When rumors of “development” encroach upon areas with rich historical backgrounds, they most likely will find a wall of resistance waiting. This is the current situation in the Virginia Peninsula, where the site of the Battle of Williamsburg is now vulnerable to such an unfortunate fate. Continue Reading Glenn David Brasher on Preserving the Battleground at Williamsburg

Tracy E. K’Meyer: Busing and the Desegregation of Louisville Schools

For historians of school desegregation, Louisville’s story challenges a narrative that has been dominated by resistance, disillusion, and failure. For citizens, these stories remind us how our predecessors struggled for equality in education and inspire us to keep up a fight that is far from over. Continue Reading Tracy E. K’Meyer: Busing and the Desegregation of Louisville Schools

William Ferris: A Little Bit of Story in Everything

My grandfather loved to tell me the long, frightening story of Ali Baba and the Forty Thieves. When he finished telling the tale, I would ask him, “Grandad, tell it again.” And he would patiently tell me the story again. No memory from my childhood burns brighter than this story and its telling by my grandfather. Continue Reading William Ferris: A Little Bit of Story in Everything

Interview: Taylor Mathis on The Southern Tailgating Cookbook

Many tailgaters will “eat their competition” by serving the opposing mascot on the game’s menu. In The Southern Tailgating Cookbook, there are more suggestions and recipes that will show how to team-theme your tailgate and “eat the competition” on game day. Continue Reading Interview: Taylor Mathis on The Southern Tailgating Cookbook

Tomas F. Summers Sandoval Jr.: Community History in the Path of “Progress”

Manufacturing jobs have all but disappeared as economic progress has been linked to an expanding financial sector as well as other “intellectual industries” like technology. This shift necessitates a robust service economy of workers who empty the trash, serve coffee, or perform other household tasks for those who are willing to pay. But those workers can no longer afford to live in the city. Continue Reading Tomas F. Summers Sandoval Jr.: Community History in the Path of “Progress”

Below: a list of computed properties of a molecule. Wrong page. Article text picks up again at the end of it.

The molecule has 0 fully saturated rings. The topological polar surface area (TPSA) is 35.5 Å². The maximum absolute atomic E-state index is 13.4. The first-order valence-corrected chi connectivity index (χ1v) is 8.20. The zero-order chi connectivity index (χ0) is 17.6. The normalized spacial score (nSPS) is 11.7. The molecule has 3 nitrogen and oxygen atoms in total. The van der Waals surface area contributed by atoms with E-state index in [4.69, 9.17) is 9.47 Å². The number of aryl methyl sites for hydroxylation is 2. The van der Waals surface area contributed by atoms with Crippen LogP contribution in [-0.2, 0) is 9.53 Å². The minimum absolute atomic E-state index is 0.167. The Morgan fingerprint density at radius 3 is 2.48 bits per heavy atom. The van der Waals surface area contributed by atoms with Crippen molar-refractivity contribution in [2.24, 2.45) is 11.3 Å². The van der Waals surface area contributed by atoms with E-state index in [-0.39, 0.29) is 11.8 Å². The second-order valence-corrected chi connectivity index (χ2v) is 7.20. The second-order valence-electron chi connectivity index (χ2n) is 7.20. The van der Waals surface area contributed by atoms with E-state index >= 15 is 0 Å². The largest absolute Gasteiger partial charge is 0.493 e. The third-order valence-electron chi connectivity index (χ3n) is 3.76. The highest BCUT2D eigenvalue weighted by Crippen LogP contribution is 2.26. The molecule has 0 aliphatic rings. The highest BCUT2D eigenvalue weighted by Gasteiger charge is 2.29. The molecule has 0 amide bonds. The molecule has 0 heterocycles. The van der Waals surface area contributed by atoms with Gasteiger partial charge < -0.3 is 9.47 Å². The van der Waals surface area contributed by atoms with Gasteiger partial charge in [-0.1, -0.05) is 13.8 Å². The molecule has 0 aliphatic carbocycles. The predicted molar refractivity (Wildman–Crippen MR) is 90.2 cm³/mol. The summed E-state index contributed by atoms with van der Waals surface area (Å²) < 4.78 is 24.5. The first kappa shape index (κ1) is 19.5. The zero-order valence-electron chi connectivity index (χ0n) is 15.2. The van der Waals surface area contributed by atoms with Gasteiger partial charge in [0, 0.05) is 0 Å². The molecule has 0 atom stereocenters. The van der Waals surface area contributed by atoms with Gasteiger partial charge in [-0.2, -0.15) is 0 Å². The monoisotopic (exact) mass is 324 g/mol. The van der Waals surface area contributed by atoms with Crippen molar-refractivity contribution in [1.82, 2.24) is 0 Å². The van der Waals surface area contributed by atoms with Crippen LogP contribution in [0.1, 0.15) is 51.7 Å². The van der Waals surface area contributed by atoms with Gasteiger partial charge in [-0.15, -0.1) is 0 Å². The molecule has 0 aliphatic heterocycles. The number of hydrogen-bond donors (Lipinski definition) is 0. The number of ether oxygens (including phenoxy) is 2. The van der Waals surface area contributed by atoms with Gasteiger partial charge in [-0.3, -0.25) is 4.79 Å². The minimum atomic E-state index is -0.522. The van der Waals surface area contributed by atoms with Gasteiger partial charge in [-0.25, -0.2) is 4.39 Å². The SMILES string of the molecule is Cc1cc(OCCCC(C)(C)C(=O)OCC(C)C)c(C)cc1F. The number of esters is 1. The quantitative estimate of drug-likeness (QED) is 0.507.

Rebecca Sharpless on Paula Deen, Dora Charles, and the History of Southern Kitchens

Of course, white employers typically believed that their cooks loved them and cooked for them out of that love. When Ms. Deen claimed that she and Ms. Charles were “soul sisters,” she fell squarely into the tradition of declaring an employee to be just like a member of the family. Continue Reading Rebecca Sharpless on Paula Deen, Dora Charles, and the History of Southern Kitchens

North Carolina Icons: Barrier Islands and Wild Horses

Our State strongly recommends a trip out to the beloved Outer Banks where you can visit the barrier islands and, “In Corolla and Shackleford Banks, you can see North Carolina’s most famous horses.” Continue Reading North Carolina Icons: Barrier Islands and Wild Horses

Interview: Kathleen Purvis on Pecans

I’m a fan of the slide-style of nut cracker: You place a nut in a trough, pull back a spring-loaded weight, and let it go. You tend to get more halves that way. There’s a bit of mess from all the shells, so I usually do it outside, spreading out newspaper to catch the shells. You also can use some of the shells to spread in a garden. Continue Reading Interview: Kathleen Purvis on Pecans

Historians Weigh in on George Zimmerman’s Acquittal

Historians Anthea D. Butler, Minkah Makalani, and Robin D. G. Kelley respond to the acquittal of George Zimmerman. Continue Reading Historians Weigh in on George Zimmerman’s Acquittal

North Carolina Icons: Wright Brothers and Jockey’s Ridge

Our State explains the best way to appreciate the pioneer’s of aviation: “Stand at the base of the Wright Brothers Memorial in Kitty Hawk, right where it all began.” Then, just a few miles to the south you can visit Jockey’s Ridge State Park, home to the East Coast’s tallest active sand dune, where Our State recommends, “Want to be a daredevil? Try hang-gliding. Rather keep your feet in the sand? Fly a kite. Continue Reading North Carolina Icons: Wright Brothers and Jockey’s Ridge